Beware the salesperson’s incentives

Only 1.5 percent of the purchase price goes directly into your agent’s pocket.

So on the sale of your $300,000 house, her personal take of the $18,000 commission is $4,500… Not bad, you say. But what if the house was actually worth more than $300,000? What if, with a little more effort and patience and a few more newspaper ads, she could have sold it for $310,000? After the commission, that puts an additional $9,400 in your pocket. But the agent’s additional share — her personal 1.5 percent of the extra $10,000 — is a mere $150…

It turns out that a real-estate agent keeps her own home on the market an average of ten days longer and sells it for an extra 3-plus percent, or $10,000 on a $300,000 house. When she sells her own house, an agent holds out for the best offer; when she sells yours, she encourages you to take the first decent offer that comes along. Like a stockbroker churning commissions, she wants to make deals and to make them fast. Why not? Her share of a better offer — $150 — is too puny an incentive to encourage her to do otherwise.

Excerpt from: Super Thinking: The Big Book of Mental Models by Gabriel Weinberg and Lauren McCann

On how we impose a stronger burden of truth on ideas we don’t want to believe (disconfirmation bias)

When our bathroom scale delivers bad news, we hop off and then on again, just to make sure we didn’t misread the display or put too much pressure on one foot. When our scale delivers good news, we smile and head for the shower. By uncritically accepting evidence when it pleases us, and insisting on more when it doesn’t, we subtly tip the scales in our favor.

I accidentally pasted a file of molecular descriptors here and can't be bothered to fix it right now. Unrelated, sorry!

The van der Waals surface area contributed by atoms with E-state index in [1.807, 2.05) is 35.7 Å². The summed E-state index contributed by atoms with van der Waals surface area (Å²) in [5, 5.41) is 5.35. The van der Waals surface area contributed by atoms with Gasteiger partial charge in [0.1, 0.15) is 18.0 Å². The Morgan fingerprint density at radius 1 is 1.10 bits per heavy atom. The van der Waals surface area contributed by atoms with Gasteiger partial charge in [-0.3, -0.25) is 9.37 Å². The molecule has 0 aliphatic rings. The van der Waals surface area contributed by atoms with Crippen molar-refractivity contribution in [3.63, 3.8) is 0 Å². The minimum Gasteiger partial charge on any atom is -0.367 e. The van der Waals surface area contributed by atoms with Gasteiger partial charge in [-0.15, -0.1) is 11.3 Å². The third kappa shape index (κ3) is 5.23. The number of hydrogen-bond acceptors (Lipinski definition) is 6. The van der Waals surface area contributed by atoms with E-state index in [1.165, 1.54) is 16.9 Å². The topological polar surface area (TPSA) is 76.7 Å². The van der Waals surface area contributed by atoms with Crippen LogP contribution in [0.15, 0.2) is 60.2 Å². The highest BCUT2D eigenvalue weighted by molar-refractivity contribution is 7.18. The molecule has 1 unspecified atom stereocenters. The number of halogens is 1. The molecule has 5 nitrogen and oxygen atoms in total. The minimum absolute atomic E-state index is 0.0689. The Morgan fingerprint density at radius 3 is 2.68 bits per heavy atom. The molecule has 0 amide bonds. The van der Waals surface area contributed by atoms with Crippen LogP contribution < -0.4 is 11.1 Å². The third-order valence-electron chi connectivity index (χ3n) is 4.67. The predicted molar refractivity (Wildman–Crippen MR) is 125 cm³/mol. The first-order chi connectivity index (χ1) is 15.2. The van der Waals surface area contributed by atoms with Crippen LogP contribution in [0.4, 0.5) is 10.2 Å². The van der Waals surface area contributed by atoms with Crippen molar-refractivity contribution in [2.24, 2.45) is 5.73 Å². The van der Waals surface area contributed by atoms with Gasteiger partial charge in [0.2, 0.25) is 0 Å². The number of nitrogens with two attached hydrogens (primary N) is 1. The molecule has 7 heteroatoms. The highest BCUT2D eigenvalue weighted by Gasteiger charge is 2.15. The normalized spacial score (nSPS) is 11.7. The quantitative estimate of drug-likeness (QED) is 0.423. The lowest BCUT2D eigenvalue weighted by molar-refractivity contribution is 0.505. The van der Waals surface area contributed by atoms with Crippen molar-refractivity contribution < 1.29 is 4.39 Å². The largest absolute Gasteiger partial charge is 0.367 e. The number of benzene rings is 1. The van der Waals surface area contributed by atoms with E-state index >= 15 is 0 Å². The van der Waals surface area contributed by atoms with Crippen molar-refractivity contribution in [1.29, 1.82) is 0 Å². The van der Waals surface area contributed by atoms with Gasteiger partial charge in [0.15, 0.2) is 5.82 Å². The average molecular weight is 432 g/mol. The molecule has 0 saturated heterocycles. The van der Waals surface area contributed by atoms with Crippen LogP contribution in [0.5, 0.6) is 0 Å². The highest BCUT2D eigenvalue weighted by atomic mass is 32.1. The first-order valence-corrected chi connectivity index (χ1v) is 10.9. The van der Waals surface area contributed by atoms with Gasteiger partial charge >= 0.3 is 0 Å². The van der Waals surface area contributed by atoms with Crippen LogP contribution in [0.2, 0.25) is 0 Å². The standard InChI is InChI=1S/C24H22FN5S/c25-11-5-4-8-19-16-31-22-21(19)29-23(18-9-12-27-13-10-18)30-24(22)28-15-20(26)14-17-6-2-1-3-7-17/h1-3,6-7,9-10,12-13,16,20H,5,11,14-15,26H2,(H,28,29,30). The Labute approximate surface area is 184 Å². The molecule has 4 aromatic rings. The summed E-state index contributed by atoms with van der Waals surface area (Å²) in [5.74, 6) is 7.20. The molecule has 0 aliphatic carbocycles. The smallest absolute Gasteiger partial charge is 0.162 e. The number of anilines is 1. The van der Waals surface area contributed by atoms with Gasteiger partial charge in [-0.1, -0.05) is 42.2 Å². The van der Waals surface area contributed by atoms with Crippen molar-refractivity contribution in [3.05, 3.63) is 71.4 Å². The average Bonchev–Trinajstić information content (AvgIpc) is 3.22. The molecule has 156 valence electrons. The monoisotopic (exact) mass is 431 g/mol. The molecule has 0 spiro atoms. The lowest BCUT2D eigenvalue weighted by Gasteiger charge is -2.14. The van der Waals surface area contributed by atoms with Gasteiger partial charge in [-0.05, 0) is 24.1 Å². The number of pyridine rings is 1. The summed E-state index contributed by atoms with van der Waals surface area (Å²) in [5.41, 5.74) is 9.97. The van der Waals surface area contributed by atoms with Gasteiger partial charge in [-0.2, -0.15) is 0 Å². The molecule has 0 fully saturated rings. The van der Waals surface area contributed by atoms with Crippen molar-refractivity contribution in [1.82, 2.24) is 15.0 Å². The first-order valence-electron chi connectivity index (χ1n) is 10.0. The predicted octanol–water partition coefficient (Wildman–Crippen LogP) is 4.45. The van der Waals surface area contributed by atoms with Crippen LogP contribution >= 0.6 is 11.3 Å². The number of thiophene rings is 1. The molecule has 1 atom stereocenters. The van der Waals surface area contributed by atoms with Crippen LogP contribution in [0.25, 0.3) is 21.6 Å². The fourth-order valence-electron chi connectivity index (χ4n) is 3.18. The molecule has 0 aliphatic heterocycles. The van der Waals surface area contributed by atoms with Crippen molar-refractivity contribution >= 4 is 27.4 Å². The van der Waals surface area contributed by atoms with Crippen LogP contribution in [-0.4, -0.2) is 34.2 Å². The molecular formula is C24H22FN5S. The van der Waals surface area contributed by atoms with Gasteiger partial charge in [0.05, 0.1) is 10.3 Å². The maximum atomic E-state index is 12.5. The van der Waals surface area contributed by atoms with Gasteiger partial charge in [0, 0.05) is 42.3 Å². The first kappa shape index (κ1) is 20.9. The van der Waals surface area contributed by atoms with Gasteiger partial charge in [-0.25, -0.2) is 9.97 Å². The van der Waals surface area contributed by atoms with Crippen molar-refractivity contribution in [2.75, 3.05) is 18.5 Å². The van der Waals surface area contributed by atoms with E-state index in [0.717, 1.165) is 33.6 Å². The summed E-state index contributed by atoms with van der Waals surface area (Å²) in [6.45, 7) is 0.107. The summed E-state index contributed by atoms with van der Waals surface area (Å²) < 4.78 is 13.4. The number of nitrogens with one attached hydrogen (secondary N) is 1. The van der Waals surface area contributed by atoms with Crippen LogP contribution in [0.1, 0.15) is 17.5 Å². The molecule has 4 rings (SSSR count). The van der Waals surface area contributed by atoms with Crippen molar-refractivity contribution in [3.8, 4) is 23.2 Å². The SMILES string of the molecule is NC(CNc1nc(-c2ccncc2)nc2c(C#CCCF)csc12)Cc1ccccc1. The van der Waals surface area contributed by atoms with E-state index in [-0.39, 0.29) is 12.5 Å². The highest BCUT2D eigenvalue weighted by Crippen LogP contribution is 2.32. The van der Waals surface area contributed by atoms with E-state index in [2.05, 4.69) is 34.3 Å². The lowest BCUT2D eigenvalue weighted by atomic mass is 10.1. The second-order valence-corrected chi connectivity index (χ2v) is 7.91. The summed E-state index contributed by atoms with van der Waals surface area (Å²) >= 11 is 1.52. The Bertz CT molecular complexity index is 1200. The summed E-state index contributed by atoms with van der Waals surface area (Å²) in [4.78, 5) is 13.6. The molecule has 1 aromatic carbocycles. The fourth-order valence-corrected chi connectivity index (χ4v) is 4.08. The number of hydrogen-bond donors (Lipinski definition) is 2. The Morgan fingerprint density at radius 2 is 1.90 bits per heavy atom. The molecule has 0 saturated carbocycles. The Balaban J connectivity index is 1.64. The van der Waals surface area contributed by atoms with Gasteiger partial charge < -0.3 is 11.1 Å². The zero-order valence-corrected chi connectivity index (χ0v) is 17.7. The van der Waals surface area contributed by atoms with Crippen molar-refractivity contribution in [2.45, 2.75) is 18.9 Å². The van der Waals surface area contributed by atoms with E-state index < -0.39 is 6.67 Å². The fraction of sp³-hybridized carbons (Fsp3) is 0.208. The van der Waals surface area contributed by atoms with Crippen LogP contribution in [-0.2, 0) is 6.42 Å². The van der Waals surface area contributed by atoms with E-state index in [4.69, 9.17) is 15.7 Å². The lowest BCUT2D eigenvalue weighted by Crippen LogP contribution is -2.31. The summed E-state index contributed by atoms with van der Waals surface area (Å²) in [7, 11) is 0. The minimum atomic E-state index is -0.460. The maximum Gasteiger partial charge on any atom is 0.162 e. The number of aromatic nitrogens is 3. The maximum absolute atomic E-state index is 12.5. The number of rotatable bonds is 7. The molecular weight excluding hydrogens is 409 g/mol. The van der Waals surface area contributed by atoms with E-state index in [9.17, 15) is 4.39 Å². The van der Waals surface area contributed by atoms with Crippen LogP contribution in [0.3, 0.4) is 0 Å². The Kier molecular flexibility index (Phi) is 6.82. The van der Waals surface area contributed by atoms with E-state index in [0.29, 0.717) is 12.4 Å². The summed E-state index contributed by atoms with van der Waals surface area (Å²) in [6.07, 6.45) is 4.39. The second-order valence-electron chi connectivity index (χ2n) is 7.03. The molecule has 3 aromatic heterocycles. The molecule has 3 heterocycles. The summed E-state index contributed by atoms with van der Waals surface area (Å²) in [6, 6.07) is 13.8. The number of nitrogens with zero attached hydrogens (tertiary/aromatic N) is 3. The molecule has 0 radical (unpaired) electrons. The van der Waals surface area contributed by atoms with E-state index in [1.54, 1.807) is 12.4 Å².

Excerpt from: Super Thinking: The Big Book of Mental Models by Gabriel Weinberg and Lauren McCann

On the importance of finding the real, and sometimes hidden, reason for someone purchasing your product

You might assume that a milkshake’s job is to be a special treat to cap off a meal. While it is true that many parents offer shakes as an after-dinner family treat, this restaurant learned that almost half of their shake customers were using them for a different job — to make their long morning commutes more interesting. People felt their trips were more enjoyable as they sipped milkshakes while moving through traffic.

Doing two jobs at once sounds great, but that usually means at least one job isn’t being done particularly well. In this case, parents didn’t like how long it took their kids to drink the shakes.. Yet that was one of the key features for the commuters.

The restaurant chain realized they needed two different products to do the two different jobs well. They decided to further improve the shake for the commuters by making it even thicker, adding more chunks and moving the shake machine to the front of the stores for the fast on-the-go service that commuters wanted. They then needed to market a wholly different dessert product to kids and their parents.

When you truly understand what job people are really truing to get done by using your product, then you can focus your efforts on meeting that need.

Excerpt from: Super Thinking: The Big Book of Mental Models by Gabriel Weinberg and Lauren McCann